Hay is an essential supply on many farms. If you want to keep your farm running smoothly, you need to have a healthy supply of hay, which means keeping it dry to avoid spoilage. Fortunately, these outdoor hay storage ideas can assist you, and many of them are quite affordable.
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The Fundamentals of Hay Storage
Storing hay isn’t particularly complicated, but you’ll want to make sure you get it right. If you make any significant mistakes when storing your hay, you could waste some—or all—of the supply. That’s an expensive error if you have a lot of animals to feed.
Experience is an important piece of the puzzle when storing hay, but we can help you get started with a few simple tips:
- Proper bundles are important. One of the first decisions you need to make is how your hay is going to be baled. From small squares up to large rounds, there are plenty of options here. The right choice for you depends mostly on the equipment you have available. It takes less time to create large round bales than smaller square versions, but you need to have sizable equipment to get the job done. Remember, you’ll not only have to create those large bales, but you will need to move them into and out of storage.
- Protect from moisture. One way or another, you need to keep your hay dry. This is easiest done by storing your hay under a roof, where it is protected from rain and snow but can still breathe. If you aren’t able to store your hay under a roof, it needs to be covered out in the field to keep it from going bad.
- Feed from the older supply. You’ll want to design your storage in a way that makes it possible to feed your oldest hay first. Rotating your supply rather than putting out the freshest hay for the animals each time allows you to minimize waste throughout the year.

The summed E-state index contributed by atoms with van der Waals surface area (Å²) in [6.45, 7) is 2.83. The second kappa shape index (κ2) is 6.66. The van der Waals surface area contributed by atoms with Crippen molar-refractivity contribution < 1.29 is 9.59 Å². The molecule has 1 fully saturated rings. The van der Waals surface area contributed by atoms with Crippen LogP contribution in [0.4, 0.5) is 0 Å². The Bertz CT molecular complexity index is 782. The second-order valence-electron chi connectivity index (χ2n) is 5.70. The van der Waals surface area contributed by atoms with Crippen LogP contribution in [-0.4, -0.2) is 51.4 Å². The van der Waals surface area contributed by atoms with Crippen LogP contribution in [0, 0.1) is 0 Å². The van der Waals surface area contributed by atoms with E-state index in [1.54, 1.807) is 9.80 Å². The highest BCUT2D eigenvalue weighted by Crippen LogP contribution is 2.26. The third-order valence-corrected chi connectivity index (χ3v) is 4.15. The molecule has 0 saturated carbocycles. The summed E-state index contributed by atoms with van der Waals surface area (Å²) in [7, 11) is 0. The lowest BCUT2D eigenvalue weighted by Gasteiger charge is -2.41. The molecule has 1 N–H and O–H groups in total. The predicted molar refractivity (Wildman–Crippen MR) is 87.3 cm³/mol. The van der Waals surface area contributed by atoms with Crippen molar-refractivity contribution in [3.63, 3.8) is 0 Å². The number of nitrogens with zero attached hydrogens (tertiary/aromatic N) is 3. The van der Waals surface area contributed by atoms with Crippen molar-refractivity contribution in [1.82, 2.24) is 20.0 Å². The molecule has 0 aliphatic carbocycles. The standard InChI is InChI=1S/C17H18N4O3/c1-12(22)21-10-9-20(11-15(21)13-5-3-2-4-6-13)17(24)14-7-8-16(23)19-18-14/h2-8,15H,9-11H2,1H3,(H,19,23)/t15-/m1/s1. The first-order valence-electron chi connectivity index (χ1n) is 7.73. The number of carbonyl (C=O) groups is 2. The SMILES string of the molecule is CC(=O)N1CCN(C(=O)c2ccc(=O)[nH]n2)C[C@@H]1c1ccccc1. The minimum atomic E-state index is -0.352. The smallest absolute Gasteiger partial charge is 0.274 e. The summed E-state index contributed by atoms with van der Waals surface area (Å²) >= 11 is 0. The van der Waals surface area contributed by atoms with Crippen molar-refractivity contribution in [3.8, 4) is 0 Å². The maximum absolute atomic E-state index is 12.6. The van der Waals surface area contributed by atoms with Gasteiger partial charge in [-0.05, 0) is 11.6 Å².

Every farm has to experiment with different techniques to find what works best for that property. With that said, the basic keys are the same from place to place. By keeping hay dry, bundling it properly, and feeding the oldest hay first, you should be on the right track.
A Potential Danger
Hay bales are nothing more than big bundles of dry grass—meaning they are extremely flammable. In addition to keeping your hay dry so it doesn’t spoil, you’ll also need to take steps to prevent it from catching fire.
The obvious place to start here is keeping the hay away from anything that could provide a spark. Don’t store hay in a building where work is done that can produce sparks or an open flame. Also, don’t smoke or allow anyone else to smoke around your supply of hay. With such a large supply of flammable material, a hay fire can turn into a major emergency quickly.
The risk of fire is one of the many reasons to consider a metal structure for your hay storage needs. A metal agricultural building isn’t going to burn like a wood barn if there is a fire. Of course, even with a metal barn, you still want to take all precautions to prevent a fire from happening in the first place.
As Much Space as Possible
When planning your new hay storage building, remember that you want to have as much room as possible to store this material. Not only do you need room to place the hay, but your equipment should also be able to get in and out when retrieving part of the supply. In addition, you don’t want to pack it so tightly in the building that the hay can’t breathe, as poor ventilation will raise the risk of spoilage.
Work With American Steel Carports, Inc.!
We hope these outdoor hay storage ideas assist you! There is enough hard work to do on a farm as is—you don’t need to make life harder by struggling to find the storage you need. If you decide to construct a steel building on your property, you’ll be sure to have dry storage for your hay supply all year long. Get started viewing all the possibilities for your new structure with our Build & Price tool!